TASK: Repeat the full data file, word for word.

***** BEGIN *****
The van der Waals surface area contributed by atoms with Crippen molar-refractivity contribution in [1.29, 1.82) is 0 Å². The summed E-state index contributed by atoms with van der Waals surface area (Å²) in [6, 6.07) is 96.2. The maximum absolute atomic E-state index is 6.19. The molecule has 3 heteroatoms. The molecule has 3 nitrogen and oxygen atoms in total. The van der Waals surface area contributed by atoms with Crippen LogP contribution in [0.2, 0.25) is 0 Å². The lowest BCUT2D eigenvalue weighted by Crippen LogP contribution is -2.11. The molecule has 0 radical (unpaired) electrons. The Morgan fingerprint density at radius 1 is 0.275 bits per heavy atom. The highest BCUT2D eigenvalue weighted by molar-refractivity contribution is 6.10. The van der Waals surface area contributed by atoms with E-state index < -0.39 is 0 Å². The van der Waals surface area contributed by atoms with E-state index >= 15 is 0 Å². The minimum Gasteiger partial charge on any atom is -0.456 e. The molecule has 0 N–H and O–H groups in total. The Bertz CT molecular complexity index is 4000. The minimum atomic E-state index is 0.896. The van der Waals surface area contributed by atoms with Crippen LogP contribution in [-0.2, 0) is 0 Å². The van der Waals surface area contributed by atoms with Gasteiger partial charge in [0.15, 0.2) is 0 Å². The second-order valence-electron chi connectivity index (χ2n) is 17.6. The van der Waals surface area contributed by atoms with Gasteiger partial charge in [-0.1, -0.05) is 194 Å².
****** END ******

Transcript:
The van der Waals surface area contributed by atoms with Crippen molar-refractivity contribution in [1.29, 1.82) is 0 Å². The summed E-state index contributed by atoms with van der Waals surface area (Å²) in [6, 6.07) is 96.2. The maximum absolute atomic E-state index is 6.19. The molecule has 3 heteroatoms. The molecule has 3 nitrogen and oxygen atoms in total. The van der Waals surface area contributed by atoms with Crippen LogP contribution in [0.2, 0.25) is 0 Å². The lowest BCUT2D eigenvalue weighted by Crippen LogP contribution is -2.11. The molecule has 0 radical (unpaired) electrons. The Morgan fingerprint density at radius 1 is 0.275 bits per heavy atom. The highest BCUT2D eigenvalue weighted by molar-refractivity contribution is 6.10. The van der Waals surface area contributed by atoms with E-state index < -0.39 is 0 Å². The van der Waals surface area contributed by atoms with E-state index >= 15 is 0 Å². The minimum Gasteiger partial charge on any atom is -0.456 e. The molecule has 0 N–H and O–H groups in total. The Bertz CT molecular complexity index is 4000. The minimum atomic E-state index is 0.896. The van der Waals surface area contributed by atoms with Crippen LogP contribution in [-0.2, 0) is 0 Å². The van der Waals surface area contributed by atoms with Gasteiger partial charge in [0.15, 0.2) is 0 Å². The second-order valence-electron chi connectivity index (χ2n) is 17.6. The van der Waals surface area contributed by atoms with Gasteiger partial charge in [-0.1, -0.05) is 194 Å².